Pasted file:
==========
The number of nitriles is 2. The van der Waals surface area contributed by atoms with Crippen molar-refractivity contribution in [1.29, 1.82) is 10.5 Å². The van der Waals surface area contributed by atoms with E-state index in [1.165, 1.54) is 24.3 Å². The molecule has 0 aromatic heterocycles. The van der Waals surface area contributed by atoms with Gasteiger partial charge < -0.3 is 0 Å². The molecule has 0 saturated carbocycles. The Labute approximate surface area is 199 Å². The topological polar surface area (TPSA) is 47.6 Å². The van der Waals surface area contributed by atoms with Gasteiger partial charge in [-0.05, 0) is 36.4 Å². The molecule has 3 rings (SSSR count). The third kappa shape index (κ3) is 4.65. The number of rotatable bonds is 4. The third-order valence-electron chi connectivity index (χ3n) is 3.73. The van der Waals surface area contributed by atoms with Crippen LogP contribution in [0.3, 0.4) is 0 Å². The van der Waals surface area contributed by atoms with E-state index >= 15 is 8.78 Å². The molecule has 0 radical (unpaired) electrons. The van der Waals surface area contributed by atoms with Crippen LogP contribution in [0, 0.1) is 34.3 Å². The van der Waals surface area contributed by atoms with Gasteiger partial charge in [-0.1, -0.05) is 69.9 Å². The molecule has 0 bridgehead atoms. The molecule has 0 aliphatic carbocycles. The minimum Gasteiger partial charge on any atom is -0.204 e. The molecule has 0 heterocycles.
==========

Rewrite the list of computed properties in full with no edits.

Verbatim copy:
The number of nitriles is 2. The van der Waals surface area contributed by atoms with Crippen molar-refractivity contribution in [1.29, 1.82) is 10.5 Å². The van der Waals surface area contributed by atoms with E-state index in [1.165, 1.54) is 24.3 Å². The molecule has 0 aromatic heterocycles. The van der Waals surface area contributed by atoms with Gasteiger partial charge < -0.3 is 0 Å². The molecule has 0 saturated carbocycles. The Labute approximate surface area is 199 Å². The topological polar surface area (TPSA) is 47.6 Å². The van der Waals surface area contributed by atoms with Gasteiger partial charge in [-0.05, 0) is 36.4 Å². The molecule has 3 rings (SSSR count). The third kappa shape index (κ3) is 4.65. The number of rotatable bonds is 4. The third-order valence-electron chi connectivity index (χ3n) is 3.73. The van der Waals surface area contributed by atoms with Crippen LogP contribution in [0.3, 0.4) is 0 Å². The van der Waals surface area contributed by atoms with E-state index >= 15 is 8.78 Å². The molecule has 0 radical (unpaired) electrons. The van der Waals surface area contributed by atoms with Crippen LogP contribution in [0, 0.1) is 34.3 Å². The van der Waals surface area contributed by atoms with Gasteiger partial charge in [-0.1, -0.05) is 69.9 Å². The molecule has 0 bridgehead atoms. The molecule has 0 aliphatic carbocycles. The minimum Gasteiger partial charge on any atom is -0.204 e. The molecule has 0 heterocycles.